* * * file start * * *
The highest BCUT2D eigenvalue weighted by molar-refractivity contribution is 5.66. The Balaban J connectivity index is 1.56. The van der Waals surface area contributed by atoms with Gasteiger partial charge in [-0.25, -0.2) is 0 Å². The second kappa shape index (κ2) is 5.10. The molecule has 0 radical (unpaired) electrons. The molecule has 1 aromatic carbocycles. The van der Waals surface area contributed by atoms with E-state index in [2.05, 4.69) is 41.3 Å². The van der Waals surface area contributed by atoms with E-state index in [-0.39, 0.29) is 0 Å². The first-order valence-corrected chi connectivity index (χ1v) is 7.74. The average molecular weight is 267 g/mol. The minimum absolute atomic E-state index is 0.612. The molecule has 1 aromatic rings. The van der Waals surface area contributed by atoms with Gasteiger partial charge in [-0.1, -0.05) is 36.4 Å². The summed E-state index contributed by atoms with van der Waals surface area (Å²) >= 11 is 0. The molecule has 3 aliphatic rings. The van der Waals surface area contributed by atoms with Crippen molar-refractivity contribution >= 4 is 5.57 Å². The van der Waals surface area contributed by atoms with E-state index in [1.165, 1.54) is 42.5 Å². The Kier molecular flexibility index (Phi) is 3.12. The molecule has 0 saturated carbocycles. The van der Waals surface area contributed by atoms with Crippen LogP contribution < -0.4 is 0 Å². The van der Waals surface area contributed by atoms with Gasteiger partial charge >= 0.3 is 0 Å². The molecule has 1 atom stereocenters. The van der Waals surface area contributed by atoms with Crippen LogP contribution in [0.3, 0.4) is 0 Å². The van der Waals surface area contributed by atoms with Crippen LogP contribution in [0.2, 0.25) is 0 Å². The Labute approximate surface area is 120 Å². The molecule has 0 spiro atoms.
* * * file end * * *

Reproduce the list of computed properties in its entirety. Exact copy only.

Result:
The highest BCUT2D eigenvalue weighted by molar-refractivity contribution is 5.66. The Balaban J connectivity index is 1.56. The van der Waals surface area contributed by atoms with Gasteiger partial charge in [-0.25, -0.2) is 0 Å². The second kappa shape index (κ2) is 5.10. The molecule has 0 radical (unpaired) electrons. The molecule has 1 aromatic carbocycles. The van der Waals surface area contributed by atoms with E-state index in [2.05, 4.69) is 41.3 Å². The van der Waals surface area contributed by atoms with E-state index in [-0.39, 0.29) is 0 Å². The first-order valence-corrected chi connectivity index (χ1v) is 7.74. The average molecular weight is 267 g/mol. The minimum absolute atomic E-state index is 0.612. The molecule has 1 aromatic rings. The van der Waals surface area contributed by atoms with Gasteiger partial charge in [-0.1, -0.05) is 36.4 Å². The summed E-state index contributed by atoms with van der Waals surface area (Å²) >= 11 is 0. The molecule has 3 aliphatic rings. The van der Waals surface area contributed by atoms with Crippen molar-refractivity contribution >= 4 is 5.57 Å². The van der Waals surface area contributed by atoms with E-state index in [1.165, 1.54) is 42.5 Å². The Kier molecular flexibility index (Phi) is 3.12. The molecule has 0 saturated carbocycles. The van der Waals surface area contributed by atoms with Crippen LogP contribution < -0.4 is 0 Å². The van der Waals surface area contributed by atoms with Gasteiger partial charge >= 0.3 is 0 Å². The molecule has 1 atom stereocenters. The van der Waals surface area contributed by atoms with Crippen LogP contribution in [0.3, 0.4) is 0 Å². The van der Waals surface area contributed by atoms with Crippen LogP contribution in [0.2, 0.25) is 0 Å². The Labute approximate surface area is 120 Å². The molecule has 0 spiro atoms.